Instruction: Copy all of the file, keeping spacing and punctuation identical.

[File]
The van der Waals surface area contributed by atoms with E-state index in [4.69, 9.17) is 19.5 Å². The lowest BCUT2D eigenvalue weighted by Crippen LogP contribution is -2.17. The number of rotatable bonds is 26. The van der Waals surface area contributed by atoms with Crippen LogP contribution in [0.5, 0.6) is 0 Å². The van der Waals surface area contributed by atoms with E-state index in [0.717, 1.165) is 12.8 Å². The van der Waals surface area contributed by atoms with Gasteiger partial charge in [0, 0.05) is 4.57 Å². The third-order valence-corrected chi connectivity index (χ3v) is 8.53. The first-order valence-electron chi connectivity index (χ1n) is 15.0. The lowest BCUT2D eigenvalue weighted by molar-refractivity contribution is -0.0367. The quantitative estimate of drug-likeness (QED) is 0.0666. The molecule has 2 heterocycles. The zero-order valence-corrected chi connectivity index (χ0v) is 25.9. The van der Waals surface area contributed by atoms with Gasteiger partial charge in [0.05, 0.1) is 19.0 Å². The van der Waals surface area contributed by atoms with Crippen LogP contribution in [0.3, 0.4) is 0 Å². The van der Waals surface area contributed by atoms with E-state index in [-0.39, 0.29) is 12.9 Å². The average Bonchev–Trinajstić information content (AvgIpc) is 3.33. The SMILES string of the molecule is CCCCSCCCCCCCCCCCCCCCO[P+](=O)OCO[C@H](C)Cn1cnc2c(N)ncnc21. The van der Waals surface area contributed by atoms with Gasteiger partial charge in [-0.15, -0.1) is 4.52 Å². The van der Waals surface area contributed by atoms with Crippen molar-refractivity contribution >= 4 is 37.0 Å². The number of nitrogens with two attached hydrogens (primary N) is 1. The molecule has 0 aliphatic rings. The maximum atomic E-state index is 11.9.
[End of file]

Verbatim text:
The van der Waals surface area contributed by atoms with E-state index in [4.69, 9.17) is 19.5 Å². The lowest BCUT2D eigenvalue weighted by Crippen LogP contribution is -2.17. The number of rotatable bonds is 26. The van der Waals surface area contributed by atoms with Crippen LogP contribution in [0.5, 0.6) is 0 Å². The van der Waals surface area contributed by atoms with E-state index in [0.717, 1.165) is 12.8 Å². The van der Waals surface area contributed by atoms with Gasteiger partial charge in [0, 0.05) is 4.57 Å². The third-order valence-corrected chi connectivity index (χ3v) is 8.53. The first-order valence-electron chi connectivity index (χ1n) is 15.0. The lowest BCUT2D eigenvalue weighted by molar-refractivity contribution is -0.0367. The quantitative estimate of drug-likeness (QED) is 0.0666. The molecule has 2 heterocycles. The zero-order valence-corrected chi connectivity index (χ0v) is 25.9. The van der Waals surface area contributed by atoms with Gasteiger partial charge in [0.05, 0.1) is 19.0 Å². The van der Waals surface area contributed by atoms with Crippen LogP contribution in [0.3, 0.4) is 0 Å². The van der Waals surface area contributed by atoms with E-state index in [-0.39, 0.29) is 12.9 Å². The average Bonchev–Trinajstić information content (AvgIpc) is 3.33. The SMILES string of the molecule is CCCCSCCCCCCCCCCCCCCCO[P+](=O)OCO[C@H](C)Cn1cnc2c(N)ncnc21. The van der Waals surface area contributed by atoms with Gasteiger partial charge in [-0.15, -0.1) is 4.52 Å². The van der Waals surface area contributed by atoms with Crippen molar-refractivity contribution >= 4 is 37.0 Å². The number of nitrogens with two attached hydrogens (primary N) is 1. The molecule has 0 aliphatic rings. The maximum atomic E-state index is 11.9.